Nevada Has 1st Female-Majority Gov't 12/19 06:26
LAS VEGAS (AP) -- Nevada became the first state in the U.S. with an overall
female majority in the Legislature on Tuesday when county officials in Las
Vegas appointed two women to fill vacancies in the state Assembly.
The appointments of Democrats Rochelle Thuy Nguyen and Beatrice "Bea" Angela
Duran to two Las Vegas-area legislative seats give women 51 percent of the 63
seats in the Legislature.
Women will hold nine of 21 seats in the state Senate, falling short of a
majority in that chamber. But they will hold 23 of 42 seats in the Assembly,
comprising 55 percent in that chamber and giving women enough numbers to make
the two chambers an overall female majority.
No state has previously had a female-majority or even a 50 percent-female
Legislature, according to the Center for American Women and Politics at Rutgers
University, which tracks women's political representation.
Women picked up seats in the Nevada Assembly and Senate during the 2018
November election but fell short of an overall majority. Vacancies created by
lawmakers who won election to other offices in November, along with one sitting
female lawmaker then allowed women to gain additional seats.
Before 2018, New Hampshire was the first state to have a female majority in
any legislative chamber, when women held a majority in the New Hampshire state
Senate in 2009 and 2010.
With the 2018 election, women cracked the 50 percent threshold in the Nevada
state Assembly and Colorado State House, but no overall majority was reached
until the Nevada appointments.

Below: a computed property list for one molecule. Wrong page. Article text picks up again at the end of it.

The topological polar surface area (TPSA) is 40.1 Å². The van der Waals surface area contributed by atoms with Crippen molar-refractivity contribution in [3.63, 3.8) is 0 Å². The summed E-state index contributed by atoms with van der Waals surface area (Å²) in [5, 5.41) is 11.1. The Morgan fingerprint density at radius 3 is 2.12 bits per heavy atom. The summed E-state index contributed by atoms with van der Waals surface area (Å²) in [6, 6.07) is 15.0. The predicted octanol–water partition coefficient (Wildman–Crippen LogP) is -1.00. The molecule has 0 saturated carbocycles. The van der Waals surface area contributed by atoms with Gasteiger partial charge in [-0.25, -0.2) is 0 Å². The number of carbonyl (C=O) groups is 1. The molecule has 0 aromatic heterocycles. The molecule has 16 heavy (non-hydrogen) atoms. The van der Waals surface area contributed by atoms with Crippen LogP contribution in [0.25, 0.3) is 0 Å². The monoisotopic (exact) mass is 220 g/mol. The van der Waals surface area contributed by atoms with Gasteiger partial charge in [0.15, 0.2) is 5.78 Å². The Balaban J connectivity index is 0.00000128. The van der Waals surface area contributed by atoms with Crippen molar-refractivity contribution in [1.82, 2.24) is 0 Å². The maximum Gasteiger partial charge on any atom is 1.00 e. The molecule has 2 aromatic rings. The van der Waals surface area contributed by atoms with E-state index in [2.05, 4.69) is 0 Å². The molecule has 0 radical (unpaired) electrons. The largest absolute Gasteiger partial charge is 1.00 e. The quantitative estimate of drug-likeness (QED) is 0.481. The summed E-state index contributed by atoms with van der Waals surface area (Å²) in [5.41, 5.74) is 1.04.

"It is unprecedented at this point to see a majority female legislature
overall," said Kelly Dittmar, an assistant professor of political science at
With the two Nevada appointments, women will make up 28.6 percent of state
legislators nationwide when new legislators are sworn into office in 2019,
according to data from the Center for American Women and Politics.
Women made up 24.3 percent of state legislators in the U.S. a decade ago,
the center said.
Studies of women who have served in Congress are probably comparable to
female gains in state legislatures, she said, and the studies have found that
"the more women you have in the body, the more that their perspectives and life
experiences are integrated into policy debates and deliberations."
Dittmar said the milestone in Nevada could help change attitudes of what a
state Legislature should like.
"That might influence young people. It might influence other women to see
that body as both friendlier to them as well as more responsive to their
concerns," she said.
Nguyen, an attorney, and Duran, a grievance specialist with the state's
casino workers union, will hold their seats until the next general election in
"It's a great victory," Duran told The Associated Press in a telephone
interview. "Women are proving to have more knowledge and aren't afraid to show
that power that they have."
Duran has been a staff member since 1999 at the powerful Culinary Workers
Union Local 226, a key political organization in the state.
Nguyen, a criminal defense lawyer, said called the milestone "fantastic."
"When women do better, I think families are stronger," Nguyen said.
"It's high time that they be at the table," Speaker of the Assembly Jason
Frierson told the AP. "This is a reflection of a trend of making sure that that
voice is heard."